I’m Wring A Book On Building Backbone Plugins

A few weeks ago I published a screencast on building Backbone plugins (paid). In this screencast, I walk and talk through the steps that I take to build, test, package and deploy some of the plugins and projects that I build for Backbone. But that screencast could only go so far, and only provide so much information. I quickly followed up with two additional screencasts (both free): AMD Builds With Grunt And Rigger, and Annotated Source Code With Docco. But the truth is, there is a lot more going on in side my head than I’m able to express in this kind of time frame and medium. So, to add to the knowledge base and explore some of finer points, lessons learned, principles and patterns that are involved in building useful plugins as both open source projects and project-specific abstractions, I’m writing a book.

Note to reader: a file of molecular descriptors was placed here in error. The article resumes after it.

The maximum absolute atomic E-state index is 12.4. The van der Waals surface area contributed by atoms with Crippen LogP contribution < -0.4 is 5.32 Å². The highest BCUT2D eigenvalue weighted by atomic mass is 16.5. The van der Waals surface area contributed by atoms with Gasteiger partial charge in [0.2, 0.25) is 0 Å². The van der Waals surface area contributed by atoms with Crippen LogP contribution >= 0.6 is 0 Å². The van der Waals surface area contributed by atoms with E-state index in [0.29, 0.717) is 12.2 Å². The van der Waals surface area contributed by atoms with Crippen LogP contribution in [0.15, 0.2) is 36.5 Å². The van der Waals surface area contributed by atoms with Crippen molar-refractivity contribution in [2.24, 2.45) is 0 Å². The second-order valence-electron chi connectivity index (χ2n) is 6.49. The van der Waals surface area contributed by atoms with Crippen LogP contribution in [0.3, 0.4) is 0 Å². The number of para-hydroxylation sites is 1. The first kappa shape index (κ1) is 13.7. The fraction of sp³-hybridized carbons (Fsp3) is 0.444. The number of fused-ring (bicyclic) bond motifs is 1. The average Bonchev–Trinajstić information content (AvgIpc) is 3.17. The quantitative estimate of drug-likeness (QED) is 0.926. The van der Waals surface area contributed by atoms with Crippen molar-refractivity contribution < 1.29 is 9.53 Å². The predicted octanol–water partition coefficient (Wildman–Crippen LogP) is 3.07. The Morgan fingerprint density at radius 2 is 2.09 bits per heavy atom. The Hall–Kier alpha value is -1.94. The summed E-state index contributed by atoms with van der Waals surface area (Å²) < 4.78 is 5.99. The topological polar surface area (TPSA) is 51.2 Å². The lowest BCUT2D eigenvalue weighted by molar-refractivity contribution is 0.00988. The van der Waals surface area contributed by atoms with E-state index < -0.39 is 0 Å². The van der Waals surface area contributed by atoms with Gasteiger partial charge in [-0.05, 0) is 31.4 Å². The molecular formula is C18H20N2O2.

Building Backbone Plugins, Add-Ons, And Abstractions

This is my working title for the book. I know it’s very utilitarian and dull, but that’s fine right now. It gets the point across about what the book contains at this point. But real value in the book is not just how to build these things. The real value is in identifying the principles and patterns, and the lessons that can be learned from writing Backbone applications and abstractions, allowing us to build even more amazing systems, even faster, in the future.